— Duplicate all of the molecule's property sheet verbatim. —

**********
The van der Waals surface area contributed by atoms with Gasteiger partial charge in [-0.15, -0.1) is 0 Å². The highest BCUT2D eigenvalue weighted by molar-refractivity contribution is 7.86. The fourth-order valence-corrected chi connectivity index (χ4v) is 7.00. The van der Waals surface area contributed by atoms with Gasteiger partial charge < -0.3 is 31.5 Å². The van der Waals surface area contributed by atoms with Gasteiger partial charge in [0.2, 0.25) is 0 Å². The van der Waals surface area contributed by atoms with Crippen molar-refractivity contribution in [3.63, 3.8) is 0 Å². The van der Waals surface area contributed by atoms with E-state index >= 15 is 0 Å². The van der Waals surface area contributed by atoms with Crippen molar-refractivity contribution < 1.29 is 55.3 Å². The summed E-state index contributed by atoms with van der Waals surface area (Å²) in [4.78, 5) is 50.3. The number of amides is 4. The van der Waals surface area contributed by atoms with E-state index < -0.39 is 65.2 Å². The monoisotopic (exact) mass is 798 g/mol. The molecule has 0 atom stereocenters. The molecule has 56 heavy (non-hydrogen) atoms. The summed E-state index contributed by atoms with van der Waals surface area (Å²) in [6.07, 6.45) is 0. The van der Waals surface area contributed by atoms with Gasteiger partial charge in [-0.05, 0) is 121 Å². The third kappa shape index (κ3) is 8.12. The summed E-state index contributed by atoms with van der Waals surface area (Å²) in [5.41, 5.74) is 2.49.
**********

The van der Waals surface area contributed by atoms with Gasteiger partial charge in [-0.15, -0.1) is 0 Å². The highest BCUT2D eigenvalue weighted by molar-refractivity contribution is 7.86. The fourth-order valence-corrected chi connectivity index (χ4v) is 7.00. The van der Waals surface area contributed by atoms with Gasteiger partial charge < -0.3 is 31.5 Å². The van der Waals surface area contributed by atoms with Gasteiger partial charge in [0.2, 0.25) is 0 Å². The van der Waals surface area contributed by atoms with Crippen molar-refractivity contribution in [3.63, 3.8) is 0 Å². The van der Waals surface area contributed by atoms with E-state index >= 15 is 0 Å². The van der Waals surface area contributed by atoms with Crippen molar-refractivity contribution < 1.29 is 55.3 Å². The summed E-state index contributed by atoms with van der Waals surface area (Å²) in [4.78, 5) is 50.3. The number of amides is 4. The van der Waals surface area contributed by atoms with E-state index < -0.39 is 65.2 Å². The monoisotopic (exact) mass is 798 g/mol. The molecule has 0 atom stereocenters. The molecule has 56 heavy (non-hydrogen) atoms. The summed E-state index contributed by atoms with van der Waals surface area (Å²) in [6.07, 6.45) is 0. The van der Waals surface area contributed by atoms with Gasteiger partial charge in [-0.05, 0) is 121 Å². The third kappa shape index (κ3) is 8.12. The summed E-state index contributed by atoms with van der Waals surface area (Å²) in [5.41, 5.74) is 2.49.